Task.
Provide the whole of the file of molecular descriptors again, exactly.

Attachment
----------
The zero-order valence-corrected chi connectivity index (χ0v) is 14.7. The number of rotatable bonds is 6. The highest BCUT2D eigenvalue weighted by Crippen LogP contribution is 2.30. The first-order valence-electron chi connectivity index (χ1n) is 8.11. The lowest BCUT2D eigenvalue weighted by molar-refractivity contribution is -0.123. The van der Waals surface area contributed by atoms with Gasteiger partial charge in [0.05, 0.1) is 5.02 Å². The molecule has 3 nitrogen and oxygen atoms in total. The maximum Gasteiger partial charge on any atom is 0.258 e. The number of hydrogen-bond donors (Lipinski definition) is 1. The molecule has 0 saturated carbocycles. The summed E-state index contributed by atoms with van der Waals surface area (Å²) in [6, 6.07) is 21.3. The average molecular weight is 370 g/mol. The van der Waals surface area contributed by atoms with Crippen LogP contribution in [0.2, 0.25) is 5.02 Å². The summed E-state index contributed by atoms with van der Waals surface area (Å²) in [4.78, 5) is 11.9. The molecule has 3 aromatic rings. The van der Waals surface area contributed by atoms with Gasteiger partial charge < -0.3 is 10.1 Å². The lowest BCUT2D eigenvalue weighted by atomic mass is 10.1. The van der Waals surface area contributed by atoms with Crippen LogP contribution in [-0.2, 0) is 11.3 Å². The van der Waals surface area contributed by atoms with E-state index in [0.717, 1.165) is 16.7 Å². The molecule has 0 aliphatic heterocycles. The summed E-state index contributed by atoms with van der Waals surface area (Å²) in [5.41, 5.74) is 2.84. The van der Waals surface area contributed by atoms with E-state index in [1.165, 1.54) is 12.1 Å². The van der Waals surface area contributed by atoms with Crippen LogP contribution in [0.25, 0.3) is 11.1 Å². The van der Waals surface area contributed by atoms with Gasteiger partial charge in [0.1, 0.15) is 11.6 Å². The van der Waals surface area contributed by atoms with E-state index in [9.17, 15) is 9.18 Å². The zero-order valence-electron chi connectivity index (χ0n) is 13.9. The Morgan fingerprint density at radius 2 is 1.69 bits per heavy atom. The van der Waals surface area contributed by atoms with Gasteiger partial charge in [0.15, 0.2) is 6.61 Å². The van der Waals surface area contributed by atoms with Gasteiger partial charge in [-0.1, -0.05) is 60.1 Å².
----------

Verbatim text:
The zero-order valence-corrected chi connectivity index (χ0v) is 14.7. The number of rotatable bonds is 6. The highest BCUT2D eigenvalue weighted by Crippen LogP contribution is 2.30. The first-order valence-electron chi connectivity index (χ1n) is 8.11. The lowest BCUT2D eigenvalue weighted by molar-refractivity contribution is -0.123. The van der Waals surface area contributed by atoms with Gasteiger partial charge in [0.05, 0.1) is 5.02 Å². The molecule has 3 nitrogen and oxygen atoms in total. The maximum Gasteiger partial charge on any atom is 0.258 e. The number of hydrogen-bond donors (Lipinski definition) is 1. The molecule has 0 saturated carbocycles. The summed E-state index contributed by atoms with van der Waals surface area (Å²) in [6, 6.07) is 21.3. The average molecular weight is 370 g/mol. The van der Waals surface area contributed by atoms with Crippen LogP contribution in [0.2, 0.25) is 5.02 Å². The summed E-state index contributed by atoms with van der Waals surface area (Å²) in [4.78, 5) is 11.9. The molecule has 3 aromatic rings. The van der Waals surface area contributed by atoms with Gasteiger partial charge < -0.3 is 10.1 Å². The lowest BCUT2D eigenvalue weighted by atomic mass is 10.1. The van der Waals surface area contributed by atoms with Crippen LogP contribution in [-0.2, 0) is 11.3 Å². The van der Waals surface area contributed by atoms with E-state index in [0.717, 1.165) is 16.7 Å². The molecule has 0 aliphatic heterocycles. The summed E-state index contributed by atoms with van der Waals surface area (Å²) in [5.41, 5.74) is 2.84. The van der Waals surface area contributed by atoms with E-state index in [1.165, 1.54) is 12.1 Å². The van der Waals surface area contributed by atoms with Crippen LogP contribution in [0.25, 0.3) is 11.1 Å². The van der Waals surface area contributed by atoms with Gasteiger partial charge in [0.1, 0.15) is 11.6 Å². The van der Waals surface area contributed by atoms with E-state index in [9.17, 15) is 9.18 Å². The zero-order valence-electron chi connectivity index (χ0n) is 13.9. The Morgan fingerprint density at radius 2 is 1.69 bits per heavy atom. The van der Waals surface area contributed by atoms with Gasteiger partial charge in [0.15, 0.2) is 6.61 Å². The van der Waals surface area contributed by atoms with Gasteiger partial charge in [-0.1, -0.05) is 60.1 Å².